Chinitna and Hallo : Frequently Asked Questions
1. Is this a floatplane or wheel plane flight?
Wheel plane: The tidal flats and beaches at Chinitna Bay are very shallow and not conducive to floatplanes. We will land on several beaches at these locations using our Cessna 206 on large Tundra tires.
2. Where do we meet prior to departure?
Our Chinitna and Hallo Bay bear viewing trip begins at our office at 1184 Lakeshore Drive for a pre-trip safety meeting. From there, we’ll shuttle over to the aircraft at the Homer airport for departure.
3. Do we have a guide or are we on our own?
Yes… your pilot is your guide for the day.
4. How large are the groups?
Our wheeled aircraft holds 5 passengers plus the pilot depending on total weight.
5. What if my group is larger than 5 passengers?
We have other aircraft that we can add to the fleet on short notice to accommodate larger groups.
6. Are we guaranteed to see bears?
Yes…. our trips guarantee that you will see bears but timing and location are important so you will need to be flexible in your choice of destination. We closely monitor bear activity at each location to give you the best possible outcome.
7. What will we see at Chinitna and/or Hallo Bay?
In the Spring, bears of all shapes and sizes are eating various grasses, and resting in the sun in the meadows and along the river. You will also find them digging clams on the beach. Cubs born during hibernation will be playful and inquisitive. Later in the summer, breeding season takes place and bears begin to fight for dominance. Late Summer and Fall, they begin to chase salmon up the river and will focus on storing fat for their long winter nap.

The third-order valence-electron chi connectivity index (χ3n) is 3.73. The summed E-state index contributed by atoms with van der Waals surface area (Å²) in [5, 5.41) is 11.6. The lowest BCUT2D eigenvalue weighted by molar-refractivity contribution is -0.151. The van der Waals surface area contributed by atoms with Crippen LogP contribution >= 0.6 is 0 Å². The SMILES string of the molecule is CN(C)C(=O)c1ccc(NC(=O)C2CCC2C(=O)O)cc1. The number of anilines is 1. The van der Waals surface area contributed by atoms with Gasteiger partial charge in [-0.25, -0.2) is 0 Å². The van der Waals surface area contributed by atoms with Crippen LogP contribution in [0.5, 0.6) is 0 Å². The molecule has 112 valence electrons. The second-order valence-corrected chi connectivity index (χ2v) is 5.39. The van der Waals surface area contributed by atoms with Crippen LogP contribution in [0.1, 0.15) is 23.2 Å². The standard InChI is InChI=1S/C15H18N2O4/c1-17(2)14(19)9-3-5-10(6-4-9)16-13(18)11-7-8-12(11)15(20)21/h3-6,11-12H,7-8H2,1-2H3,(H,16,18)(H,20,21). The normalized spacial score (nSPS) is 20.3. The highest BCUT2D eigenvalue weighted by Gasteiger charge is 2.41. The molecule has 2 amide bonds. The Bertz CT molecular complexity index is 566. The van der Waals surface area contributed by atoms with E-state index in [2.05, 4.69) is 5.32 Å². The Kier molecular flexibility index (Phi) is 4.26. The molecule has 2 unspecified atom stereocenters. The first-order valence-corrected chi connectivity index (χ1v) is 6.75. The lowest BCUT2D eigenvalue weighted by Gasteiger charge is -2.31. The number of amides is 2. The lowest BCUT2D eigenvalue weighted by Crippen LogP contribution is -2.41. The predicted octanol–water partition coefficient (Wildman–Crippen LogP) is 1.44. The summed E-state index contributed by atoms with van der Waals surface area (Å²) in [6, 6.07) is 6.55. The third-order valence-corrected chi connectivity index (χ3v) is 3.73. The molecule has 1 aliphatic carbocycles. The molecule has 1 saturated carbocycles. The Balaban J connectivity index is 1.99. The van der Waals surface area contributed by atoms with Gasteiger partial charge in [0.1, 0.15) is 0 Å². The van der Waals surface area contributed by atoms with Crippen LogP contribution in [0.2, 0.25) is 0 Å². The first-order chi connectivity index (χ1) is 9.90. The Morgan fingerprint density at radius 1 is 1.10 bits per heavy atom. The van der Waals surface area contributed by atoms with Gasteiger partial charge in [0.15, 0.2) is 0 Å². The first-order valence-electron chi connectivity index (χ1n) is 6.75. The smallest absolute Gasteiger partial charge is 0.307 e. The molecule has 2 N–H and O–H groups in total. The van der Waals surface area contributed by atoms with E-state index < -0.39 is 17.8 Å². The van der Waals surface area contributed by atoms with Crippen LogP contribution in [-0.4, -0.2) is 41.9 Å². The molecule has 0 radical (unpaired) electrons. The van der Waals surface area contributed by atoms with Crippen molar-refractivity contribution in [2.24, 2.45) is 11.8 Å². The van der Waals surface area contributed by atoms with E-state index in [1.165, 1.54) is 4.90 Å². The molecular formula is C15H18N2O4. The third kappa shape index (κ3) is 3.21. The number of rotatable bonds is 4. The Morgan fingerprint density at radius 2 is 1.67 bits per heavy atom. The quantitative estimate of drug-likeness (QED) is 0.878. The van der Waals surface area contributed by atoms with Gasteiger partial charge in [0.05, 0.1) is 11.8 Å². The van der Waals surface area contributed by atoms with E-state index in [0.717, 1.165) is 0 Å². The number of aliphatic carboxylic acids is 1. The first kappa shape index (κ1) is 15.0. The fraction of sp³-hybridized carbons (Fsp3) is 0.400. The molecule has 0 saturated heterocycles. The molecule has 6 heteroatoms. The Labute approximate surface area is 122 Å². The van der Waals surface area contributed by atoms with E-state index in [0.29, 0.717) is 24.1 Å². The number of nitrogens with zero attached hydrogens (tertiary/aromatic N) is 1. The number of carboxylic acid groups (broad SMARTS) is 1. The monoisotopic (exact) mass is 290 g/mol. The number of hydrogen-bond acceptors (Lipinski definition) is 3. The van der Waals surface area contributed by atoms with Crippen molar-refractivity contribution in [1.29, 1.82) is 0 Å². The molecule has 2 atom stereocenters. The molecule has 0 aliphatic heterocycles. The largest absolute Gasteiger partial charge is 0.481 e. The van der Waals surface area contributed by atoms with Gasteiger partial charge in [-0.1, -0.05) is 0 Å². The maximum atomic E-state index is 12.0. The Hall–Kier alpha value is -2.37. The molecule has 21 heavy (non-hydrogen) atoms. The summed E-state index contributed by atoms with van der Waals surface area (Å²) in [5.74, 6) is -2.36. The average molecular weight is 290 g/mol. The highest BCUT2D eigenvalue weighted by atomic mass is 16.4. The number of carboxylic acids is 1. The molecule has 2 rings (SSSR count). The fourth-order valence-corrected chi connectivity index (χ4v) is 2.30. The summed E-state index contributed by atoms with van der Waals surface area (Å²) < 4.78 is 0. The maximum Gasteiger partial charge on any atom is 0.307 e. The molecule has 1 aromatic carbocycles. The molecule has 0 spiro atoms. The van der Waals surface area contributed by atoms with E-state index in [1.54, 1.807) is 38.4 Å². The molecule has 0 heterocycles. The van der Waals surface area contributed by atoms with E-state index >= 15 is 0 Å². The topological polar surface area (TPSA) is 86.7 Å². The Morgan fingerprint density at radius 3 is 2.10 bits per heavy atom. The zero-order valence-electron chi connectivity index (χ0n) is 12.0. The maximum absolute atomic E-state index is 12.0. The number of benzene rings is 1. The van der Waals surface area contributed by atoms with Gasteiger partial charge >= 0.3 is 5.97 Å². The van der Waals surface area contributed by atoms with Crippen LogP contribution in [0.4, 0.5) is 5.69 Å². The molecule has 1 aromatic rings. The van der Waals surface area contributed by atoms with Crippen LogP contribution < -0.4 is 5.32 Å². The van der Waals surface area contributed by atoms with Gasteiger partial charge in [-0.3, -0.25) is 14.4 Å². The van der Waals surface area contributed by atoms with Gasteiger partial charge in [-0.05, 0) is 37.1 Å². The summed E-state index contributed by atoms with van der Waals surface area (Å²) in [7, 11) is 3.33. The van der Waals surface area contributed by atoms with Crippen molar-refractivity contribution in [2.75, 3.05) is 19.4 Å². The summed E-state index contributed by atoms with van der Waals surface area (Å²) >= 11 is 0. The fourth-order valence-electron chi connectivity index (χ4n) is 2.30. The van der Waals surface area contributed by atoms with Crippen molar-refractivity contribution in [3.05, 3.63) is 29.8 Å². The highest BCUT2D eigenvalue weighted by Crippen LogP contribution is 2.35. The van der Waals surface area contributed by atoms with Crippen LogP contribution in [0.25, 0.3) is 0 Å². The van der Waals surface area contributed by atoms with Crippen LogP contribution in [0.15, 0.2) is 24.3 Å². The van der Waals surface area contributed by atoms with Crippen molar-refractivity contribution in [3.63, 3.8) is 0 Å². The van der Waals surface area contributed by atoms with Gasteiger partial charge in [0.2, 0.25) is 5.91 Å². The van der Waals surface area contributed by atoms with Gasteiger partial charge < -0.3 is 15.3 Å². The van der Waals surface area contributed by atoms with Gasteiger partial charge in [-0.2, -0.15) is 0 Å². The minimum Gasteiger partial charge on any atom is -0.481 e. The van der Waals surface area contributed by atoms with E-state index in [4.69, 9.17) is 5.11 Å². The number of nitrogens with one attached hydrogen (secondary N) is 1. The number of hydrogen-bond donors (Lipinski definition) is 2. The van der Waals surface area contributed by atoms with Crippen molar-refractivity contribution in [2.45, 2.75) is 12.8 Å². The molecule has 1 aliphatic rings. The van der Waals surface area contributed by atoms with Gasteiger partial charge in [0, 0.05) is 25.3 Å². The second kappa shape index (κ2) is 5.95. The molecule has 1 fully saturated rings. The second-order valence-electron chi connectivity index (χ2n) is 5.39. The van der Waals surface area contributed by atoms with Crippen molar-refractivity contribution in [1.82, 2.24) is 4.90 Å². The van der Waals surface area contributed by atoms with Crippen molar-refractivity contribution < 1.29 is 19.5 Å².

8. Will we see wolves?
Wolves are spotted every summer in the meadows and on the beaches but it is random. Have your camera ready!
9. How physically strenuous is the Chinitna or Hallo Bay trips?
This is an important question. While the hike is generally across flat ground, there are a few shallow stream crossings (requires reasonable balance) and the bears can be spread out across a large area. Expect 2-3 miles of hiking on your trip. Please notify us of any physical limitations when booking your trip.
10. How many hours will we spend on the ground with the bears?
3.5 to 4 hours is the average time hiking and photographing bears.
11. Is it safe?
Yes… although these bears are wild, they have very little interest in humans. Our guides will instruct the group on bear/human interaction and will ensure that safe distances are maintained.
12. What time do we meet for our trip?
We have morning and afternoon trips most days. Due to the beach landing requirement, the departure times for each trip can vary a few hours based on the tide cycle. We will schedule your adventure to give us plenty of tide and time for the best experience.
13. Will we need waders or hip boots?
Yes…we will provide these for you.
14. Should I bring pepper spray or a gun for protection?
No…. We do not allow our guests to bring these items on the aircraft. Your guide will carry flares and other bear deterrents.
15. Should I bring food and water?
Yes…. Bottled water is a must as it can be quite warm on the West side of the Inlet. For food, avoid smelly sandwiches. Bring snack foods removed from noisy wrappers. Candy bars, trail mix, granola, protein bars in ziplock bags are a good choice. All food items must be removed from the plane during the day.
16. What else should I bring?
We recommend a good set of rain gear, bug repellent, sunscreen, a brimmed hat, extra batteries, and memory cards for your camera.
17. Anything else I should know?
Yes…. Any trip via aircraft in Alaska requires a strict weight and balance manifest. We will be asking for exact clothed weights for each of the folks in your group. It is imperative that the numbers you provide are accurate.